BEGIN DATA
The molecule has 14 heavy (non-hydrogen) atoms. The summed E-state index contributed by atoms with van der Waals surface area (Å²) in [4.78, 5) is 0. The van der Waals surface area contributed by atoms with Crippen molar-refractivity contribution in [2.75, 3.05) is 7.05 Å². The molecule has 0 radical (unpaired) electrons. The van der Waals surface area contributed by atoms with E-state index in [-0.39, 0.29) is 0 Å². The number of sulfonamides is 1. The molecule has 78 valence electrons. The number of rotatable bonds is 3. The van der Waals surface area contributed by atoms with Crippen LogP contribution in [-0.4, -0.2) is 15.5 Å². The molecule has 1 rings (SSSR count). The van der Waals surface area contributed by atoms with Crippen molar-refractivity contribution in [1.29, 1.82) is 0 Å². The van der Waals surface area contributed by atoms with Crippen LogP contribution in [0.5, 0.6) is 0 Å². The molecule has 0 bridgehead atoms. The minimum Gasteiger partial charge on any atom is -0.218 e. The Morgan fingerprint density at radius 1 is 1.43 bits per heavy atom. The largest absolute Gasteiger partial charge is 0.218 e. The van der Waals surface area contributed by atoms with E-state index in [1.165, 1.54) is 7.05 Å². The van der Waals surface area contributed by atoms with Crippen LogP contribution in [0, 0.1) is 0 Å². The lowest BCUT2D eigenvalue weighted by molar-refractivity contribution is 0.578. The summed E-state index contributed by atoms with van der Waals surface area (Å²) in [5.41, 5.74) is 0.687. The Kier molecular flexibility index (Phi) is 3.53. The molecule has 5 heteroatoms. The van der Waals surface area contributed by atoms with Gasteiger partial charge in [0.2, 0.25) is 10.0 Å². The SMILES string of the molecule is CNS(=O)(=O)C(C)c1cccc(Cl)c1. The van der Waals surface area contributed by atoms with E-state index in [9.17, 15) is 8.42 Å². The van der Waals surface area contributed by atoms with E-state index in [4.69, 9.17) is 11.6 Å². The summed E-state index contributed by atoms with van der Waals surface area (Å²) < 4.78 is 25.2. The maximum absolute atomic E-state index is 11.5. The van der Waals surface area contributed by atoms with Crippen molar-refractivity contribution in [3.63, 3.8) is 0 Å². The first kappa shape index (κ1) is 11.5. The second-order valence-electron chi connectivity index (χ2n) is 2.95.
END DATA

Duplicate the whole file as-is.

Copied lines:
The molecule has 14 heavy (non-hydrogen) atoms. The summed E-state index contributed by atoms with van der Waals surface area (Å²) in [4.78, 5) is 0. The van der Waals surface area contributed by atoms with Crippen molar-refractivity contribution in [2.75, 3.05) is 7.05 Å². The molecule has 0 radical (unpaired) electrons. The van der Waals surface area contributed by atoms with E-state index in [-0.39, 0.29) is 0 Å². The number of sulfonamides is 1. The molecule has 78 valence electrons. The number of rotatable bonds is 3. The van der Waals surface area contributed by atoms with Crippen LogP contribution in [-0.4, -0.2) is 15.5 Å². The molecule has 1 rings (SSSR count). The van der Waals surface area contributed by atoms with Crippen molar-refractivity contribution in [1.29, 1.82) is 0 Å². The van der Waals surface area contributed by atoms with Crippen LogP contribution in [0.5, 0.6) is 0 Å². The molecule has 0 bridgehead atoms. The minimum Gasteiger partial charge on any atom is -0.218 e. The Morgan fingerprint density at radius 1 is 1.43 bits per heavy atom. The largest absolute Gasteiger partial charge is 0.218 e. The van der Waals surface area contributed by atoms with E-state index in [1.165, 1.54) is 7.05 Å². The van der Waals surface area contributed by atoms with Crippen LogP contribution in [0, 0.1) is 0 Å². The lowest BCUT2D eigenvalue weighted by molar-refractivity contribution is 0.578. The summed E-state index contributed by atoms with van der Waals surface area (Å²) in [5.41, 5.74) is 0.687. The Kier molecular flexibility index (Phi) is 3.53. The molecule has 5 heteroatoms. The van der Waals surface area contributed by atoms with Gasteiger partial charge in [0.2, 0.25) is 10.0 Å². The SMILES string of the molecule is CNS(=O)(=O)C(C)c1cccc(Cl)c1. The van der Waals surface area contributed by atoms with E-state index in [9.17, 15) is 8.42 Å². The van der Waals surface area contributed by atoms with E-state index in [4.69, 9.17) is 11.6 Å². The summed E-state index contributed by atoms with van der Waals surface area (Å²) < 4.78 is 25.2. The maximum absolute atomic E-state index is 11.5. The van der Waals surface area contributed by atoms with Crippen molar-refractivity contribution in [3.63, 3.8) is 0 Å². The first kappa shape index (κ1) is 11.5. The second-order valence-electron chi connectivity index (χ2n) is 2.95.